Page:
If anyone ever starts a museum of horrible explanations, the one-liner by Newsweek's Evan Thomas about his magazine's dubious reporting on the Duke non-rape case — "The narrative was right but the facts were wrong" — is destined to become a popular exhibit, right up there with "we had to destroy the village to save it."
What Mr. Thomas seems to mean is that the newsroom view of the lacrosse players as privileged, sexist, and arrogant white male jocks was the correct angle on the story. It wasn't.
According to Duke's female lacrosse team and other women on campus, the male players are solid citizens who treat women well. Many players volunteer to tutor poor children in Durham. Some players are privileged, but most come from ordinary middle-class homes. There is no evidence of a racist team culture.
One objectionable racial comment was reported that night, in response to a racial taunt from one of the strippers. It occurred after the party and the player involved was not one of those indicted. The mainstream press, most conspicuously the New York Times, botched the story by imposing a race-gender-class narrative line. The facts were wrong, as Mr. Thomas said, but the narrative line was wrong too.
Bias complaints against the mainstream press usually involve the stubborn use of a preferred story line when facts are shaky or nonexistent. The New Republic's current trouble may be in this category.
The magazine's three "Baghdad Diarist" columns by an anonymous American soldier, later identified as Private Scott Thomas Beauchamp, presented a sour view of American troops. It included an anecdote about Mr. Beauchamp and a comrade humiliating an Iraqi woman whose face had been "melted" by an IED. The editors set forth the narrative line — the "morally and emotionally distorting effects of war" are unbalancing some American troops.
Maybe so, but the Weekly Standard reports that Mr. Thomas signed a sworn statement admitting that his columns were exaggerations and falsehoods. Did the New Republic run these articles because it respected and trusted the writer, or because the writer reflected the magazine's disgust with the war?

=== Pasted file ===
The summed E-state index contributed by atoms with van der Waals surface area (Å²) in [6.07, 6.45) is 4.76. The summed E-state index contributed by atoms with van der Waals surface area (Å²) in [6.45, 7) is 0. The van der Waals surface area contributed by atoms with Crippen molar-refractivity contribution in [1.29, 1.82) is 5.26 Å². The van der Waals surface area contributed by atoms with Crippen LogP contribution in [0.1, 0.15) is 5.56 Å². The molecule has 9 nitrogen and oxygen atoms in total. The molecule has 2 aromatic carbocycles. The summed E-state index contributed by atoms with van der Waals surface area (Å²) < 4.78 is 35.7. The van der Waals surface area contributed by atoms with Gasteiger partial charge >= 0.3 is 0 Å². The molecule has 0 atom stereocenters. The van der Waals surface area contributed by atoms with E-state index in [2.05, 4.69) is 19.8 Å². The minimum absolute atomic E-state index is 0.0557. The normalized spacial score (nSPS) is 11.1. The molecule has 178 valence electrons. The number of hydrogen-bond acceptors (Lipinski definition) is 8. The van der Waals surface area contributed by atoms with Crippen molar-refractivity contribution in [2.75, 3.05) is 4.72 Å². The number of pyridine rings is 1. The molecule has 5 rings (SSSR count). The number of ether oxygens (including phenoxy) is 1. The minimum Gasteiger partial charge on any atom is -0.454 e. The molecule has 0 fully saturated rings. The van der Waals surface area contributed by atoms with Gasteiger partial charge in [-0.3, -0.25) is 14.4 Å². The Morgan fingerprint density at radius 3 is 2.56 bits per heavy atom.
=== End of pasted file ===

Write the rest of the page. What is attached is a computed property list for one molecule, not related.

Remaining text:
The New Republic has been here before. The notorious and fake Stephen Glass articles, like the Beauchamp columns, featured story lines that the editors found congenial, including Mr. Glass's account of a group of brutally stupid young conservatives cavorting at a conference.
Reluctance to change a popular story line helps account for the strange press coverage of Cindy Sheehan. That line pitted moral mom versus stone-hearted president. When Ms. Sheehan's outbursts grew stranger, the press stayed with the soft line about a mother's grief and simply omitted her increasingly bizarre comments that American troops were "being sent to kill innocent people" in Iraq and that President Bush was "a filth spewer" and "an evil maniac" guilty of "blatant genocide."The insurgents who killed her son Casey, on the other hand, were "freedom fighters." Few of these little verbal grenades made it into the mainstream press. Sometimes a narrative line is so powerful it can resist even a massive array of facts. When Rigoberta Menchu's account of class and ethnic warfare in Guatemala was revealed to be largely false, many professors and critics said this didn't matter much because her book contained emotional truth. If it's good for the Left and since it won her a Nobel Prize, who cares if she made it up?